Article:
There's really never an objective "best" choice, it all depends on what you're attempting to accomplish.
My goal is to achieve the sharpest and most detailed images possible, likely shooting between f7.1 and f9.
Just my personal take, but all three of those lenses are pretty sharp at those apertures:
f/8 is the great equalizer among lenses. :D The 85/1.8 might win by a hair over the other two but probably not enough to make much practical difference.
But you may be aiming for the wrong goal here. Sharpness in portrait photography can be a double-edged sword. Delineating every nose hair, pore, and wrinkle as sharply as possible may not be that flattering (it's why I don't use a macro lens for portraits). You may actually want some thin DoF to help "pop" a subject. And maybe something more in the mid-range of apertures, like f/4 or f/5.6 might still give you enough DoF to cover your subject, but slightly blur a background vs. f/9. And, more importantly, won't be requiring as much power/light output from your strobes. Which can help speed up your recycle times.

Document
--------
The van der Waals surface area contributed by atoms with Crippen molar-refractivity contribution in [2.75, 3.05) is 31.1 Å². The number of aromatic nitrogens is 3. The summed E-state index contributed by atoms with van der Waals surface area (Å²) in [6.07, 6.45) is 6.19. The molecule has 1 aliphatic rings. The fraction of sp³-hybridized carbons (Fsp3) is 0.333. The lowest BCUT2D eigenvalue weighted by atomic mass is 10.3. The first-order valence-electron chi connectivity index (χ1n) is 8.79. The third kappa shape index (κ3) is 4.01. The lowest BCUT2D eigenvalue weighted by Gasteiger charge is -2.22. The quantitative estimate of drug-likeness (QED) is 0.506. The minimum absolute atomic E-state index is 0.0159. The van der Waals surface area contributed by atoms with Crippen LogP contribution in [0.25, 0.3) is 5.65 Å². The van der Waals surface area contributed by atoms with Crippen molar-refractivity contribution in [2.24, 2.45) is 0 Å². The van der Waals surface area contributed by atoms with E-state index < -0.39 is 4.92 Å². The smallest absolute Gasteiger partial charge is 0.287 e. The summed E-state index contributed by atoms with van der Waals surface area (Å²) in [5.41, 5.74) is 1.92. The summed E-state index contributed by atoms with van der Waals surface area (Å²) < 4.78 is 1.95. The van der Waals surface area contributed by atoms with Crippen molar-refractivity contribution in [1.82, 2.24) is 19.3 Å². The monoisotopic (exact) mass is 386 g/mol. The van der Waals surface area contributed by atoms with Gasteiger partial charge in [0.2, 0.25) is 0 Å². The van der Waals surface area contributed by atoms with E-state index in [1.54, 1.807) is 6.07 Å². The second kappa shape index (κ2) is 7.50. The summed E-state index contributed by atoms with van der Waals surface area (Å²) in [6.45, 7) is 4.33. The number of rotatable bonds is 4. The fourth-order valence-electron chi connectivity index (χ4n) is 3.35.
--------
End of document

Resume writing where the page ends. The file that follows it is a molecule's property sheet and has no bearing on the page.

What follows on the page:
You also want to consider working distance and perspective distortion. None of these lenses are likely to be exhibiting much lens distortion, but short lenses, used closer in, tend to exhibit perspective distortion if you try to maintain the same framing, particularly with headshots.
There are reasons some full frame shooters like a 135mm (which, btw, is the center of the 70-200 range), not just an 85mm, for headshots. :) But not everybody wants to deal with the working distance of a longer lens when it comes to connecting with and directing a subject.
Which lens will work the best for you depends on both you and your subject. How close do you need to be to effectively communicate? How are you planning on framing (head, torso, full length?). What apertures and depth of field do you want to use? How much, if any, background blurring do you want? And how much power/spread do you have with your lights and modifiers?
Also, since this is a studio situation, there's no penalty in having all three lenses available to you to choose at will. And you should also give yourself enough time with each lens to know how they'll behave in the space before you ever put a paying client in front of them.